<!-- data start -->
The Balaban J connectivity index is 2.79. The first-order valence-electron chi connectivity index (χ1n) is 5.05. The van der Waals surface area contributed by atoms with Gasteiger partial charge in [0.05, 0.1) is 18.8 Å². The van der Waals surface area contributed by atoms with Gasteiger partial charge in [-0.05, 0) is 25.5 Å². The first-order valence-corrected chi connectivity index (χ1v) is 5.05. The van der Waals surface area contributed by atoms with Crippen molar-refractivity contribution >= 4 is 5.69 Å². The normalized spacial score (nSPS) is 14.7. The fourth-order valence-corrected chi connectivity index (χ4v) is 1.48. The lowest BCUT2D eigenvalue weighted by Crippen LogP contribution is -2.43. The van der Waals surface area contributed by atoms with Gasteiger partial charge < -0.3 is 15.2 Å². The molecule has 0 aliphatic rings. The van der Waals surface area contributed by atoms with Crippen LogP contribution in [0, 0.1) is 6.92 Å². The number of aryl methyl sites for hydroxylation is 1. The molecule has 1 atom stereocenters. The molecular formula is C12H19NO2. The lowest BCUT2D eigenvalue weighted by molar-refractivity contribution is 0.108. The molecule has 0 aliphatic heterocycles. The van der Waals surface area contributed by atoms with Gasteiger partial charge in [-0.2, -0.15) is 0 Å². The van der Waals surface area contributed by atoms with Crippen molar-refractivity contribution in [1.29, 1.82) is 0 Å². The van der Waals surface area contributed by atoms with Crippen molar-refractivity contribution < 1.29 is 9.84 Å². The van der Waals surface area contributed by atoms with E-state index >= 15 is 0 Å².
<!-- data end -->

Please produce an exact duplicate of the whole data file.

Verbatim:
The Balaban J connectivity index is 2.79. The first-order valence-electron chi connectivity index (χ1n) is 5.05. The van der Waals surface area contributed by atoms with Gasteiger partial charge in [0.05, 0.1) is 18.8 Å². The van der Waals surface area contributed by atoms with Gasteiger partial charge in [-0.05, 0) is 25.5 Å². The first-order valence-corrected chi connectivity index (χ1v) is 5.05. The van der Waals surface area contributed by atoms with Crippen molar-refractivity contribution >= 4 is 5.69 Å². The normalized spacial score (nSPS) is 14.7. The fourth-order valence-corrected chi connectivity index (χ4v) is 1.48. The lowest BCUT2D eigenvalue weighted by Crippen LogP contribution is -2.43. The van der Waals surface area contributed by atoms with Gasteiger partial charge < -0.3 is 15.2 Å². The molecule has 0 aliphatic rings. The van der Waals surface area contributed by atoms with Crippen LogP contribution in [0, 0.1) is 6.92 Å². The number of aryl methyl sites for hydroxylation is 1. The molecule has 1 atom stereocenters. The molecular formula is C12H19NO2. The lowest BCUT2D eigenvalue weighted by molar-refractivity contribution is 0.108. The molecule has 0 aliphatic heterocycles. The van der Waals surface area contributed by atoms with Gasteiger partial charge in [-0.2, -0.15) is 0 Å². The van der Waals surface area contributed by atoms with Crippen molar-refractivity contribution in [1.29, 1.82) is 0 Å². The van der Waals surface area contributed by atoms with Crippen molar-refractivity contribution < 1.29 is 9.84 Å². The van der Waals surface area contributed by atoms with E-state index >= 15 is 0 Å².